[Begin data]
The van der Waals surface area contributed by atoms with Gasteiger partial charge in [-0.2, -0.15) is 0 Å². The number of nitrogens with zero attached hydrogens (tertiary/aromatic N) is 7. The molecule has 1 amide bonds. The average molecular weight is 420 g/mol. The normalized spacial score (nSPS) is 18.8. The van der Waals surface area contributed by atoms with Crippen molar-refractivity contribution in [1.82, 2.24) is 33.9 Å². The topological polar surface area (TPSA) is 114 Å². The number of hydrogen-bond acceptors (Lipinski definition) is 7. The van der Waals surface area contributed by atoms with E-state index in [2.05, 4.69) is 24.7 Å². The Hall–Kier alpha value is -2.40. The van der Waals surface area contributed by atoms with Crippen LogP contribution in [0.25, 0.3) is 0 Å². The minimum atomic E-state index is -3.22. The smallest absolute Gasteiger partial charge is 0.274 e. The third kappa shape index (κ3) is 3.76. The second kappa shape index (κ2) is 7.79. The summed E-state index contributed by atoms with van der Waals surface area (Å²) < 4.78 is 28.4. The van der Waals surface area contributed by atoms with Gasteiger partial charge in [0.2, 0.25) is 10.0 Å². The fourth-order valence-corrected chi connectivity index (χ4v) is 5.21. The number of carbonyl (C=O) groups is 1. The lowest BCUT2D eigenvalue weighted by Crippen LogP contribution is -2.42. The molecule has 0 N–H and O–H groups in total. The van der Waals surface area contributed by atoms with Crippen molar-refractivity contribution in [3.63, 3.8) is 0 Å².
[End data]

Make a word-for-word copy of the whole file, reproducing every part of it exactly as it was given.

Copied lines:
The van der Waals surface area contributed by atoms with Gasteiger partial charge in [-0.2, -0.15) is 0 Å². The number of nitrogens with zero attached hydrogens (tertiary/aromatic N) is 7. The molecule has 1 amide bonds. The average molecular weight is 420 g/mol. The normalized spacial score (nSPS) is 18.8. The van der Waals surface area contributed by atoms with Crippen molar-refractivity contribution in [1.82, 2.24) is 33.9 Å². The topological polar surface area (TPSA) is 114 Å². The number of hydrogen-bond acceptors (Lipinski definition) is 7. The van der Waals surface area contributed by atoms with E-state index in [2.05, 4.69) is 24.7 Å². The Hall–Kier alpha value is -2.40. The van der Waals surface area contributed by atoms with Crippen LogP contribution in [0.25, 0.3) is 0 Å². The minimum atomic E-state index is -3.22. The smallest absolute Gasteiger partial charge is 0.274 e. The third kappa shape index (κ3) is 3.76. The second kappa shape index (κ2) is 7.79. The summed E-state index contributed by atoms with van der Waals surface area (Å²) < 4.78 is 28.4. The van der Waals surface area contributed by atoms with Gasteiger partial charge in [0.2, 0.25) is 10.0 Å². The fourth-order valence-corrected chi connectivity index (χ4v) is 5.21. The number of carbonyl (C=O) groups is 1. The lowest BCUT2D eigenvalue weighted by Crippen LogP contribution is -2.42. The molecule has 0 N–H and O–H groups in total. The van der Waals surface area contributed by atoms with Crippen molar-refractivity contribution in [3.63, 3.8) is 0 Å².